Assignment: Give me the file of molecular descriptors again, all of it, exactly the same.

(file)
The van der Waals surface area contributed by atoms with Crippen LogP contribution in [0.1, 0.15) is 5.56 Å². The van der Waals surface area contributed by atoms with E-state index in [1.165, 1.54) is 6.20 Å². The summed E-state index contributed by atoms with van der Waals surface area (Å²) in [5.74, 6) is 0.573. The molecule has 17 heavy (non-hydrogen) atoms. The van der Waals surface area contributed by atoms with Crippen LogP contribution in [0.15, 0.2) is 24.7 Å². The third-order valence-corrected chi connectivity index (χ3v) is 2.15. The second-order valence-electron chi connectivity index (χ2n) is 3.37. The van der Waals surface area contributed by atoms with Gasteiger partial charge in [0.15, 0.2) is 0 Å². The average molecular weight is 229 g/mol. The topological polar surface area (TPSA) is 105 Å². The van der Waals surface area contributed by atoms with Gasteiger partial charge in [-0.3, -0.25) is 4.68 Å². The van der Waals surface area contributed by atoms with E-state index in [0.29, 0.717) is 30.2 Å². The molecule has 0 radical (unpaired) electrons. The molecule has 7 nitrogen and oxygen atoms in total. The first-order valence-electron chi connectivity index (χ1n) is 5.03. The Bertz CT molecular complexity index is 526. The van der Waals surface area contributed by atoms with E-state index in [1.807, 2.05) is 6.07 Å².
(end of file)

The van der Waals surface area contributed by atoms with Crippen LogP contribution in [0.1, 0.15) is 5.56 Å². The van der Waals surface area contributed by atoms with E-state index in [1.165, 1.54) is 6.20 Å². The summed E-state index contributed by atoms with van der Waals surface area (Å²) in [5.74, 6) is 0.573. The molecule has 17 heavy (non-hydrogen) atoms. The van der Waals surface area contributed by atoms with Crippen LogP contribution in [0.15, 0.2) is 24.7 Å². The third-order valence-corrected chi connectivity index (χ3v) is 2.15. The second-order valence-electron chi connectivity index (χ2n) is 3.37. The van der Waals surface area contributed by atoms with Gasteiger partial charge in [0.15, 0.2) is 0 Å². The average molecular weight is 229 g/mol. The topological polar surface area (TPSA) is 105 Å². The van der Waals surface area contributed by atoms with Gasteiger partial charge in [-0.3, -0.25) is 4.68 Å². The van der Waals surface area contributed by atoms with E-state index in [0.29, 0.717) is 30.2 Å². The molecule has 0 radical (unpaired) electrons. The molecule has 7 nitrogen and oxygen atoms in total. The first-order valence-electron chi connectivity index (χ1n) is 5.03. The Bertz CT molecular complexity index is 526. The van der Waals surface area contributed by atoms with E-state index in [1.807, 2.05) is 6.07 Å².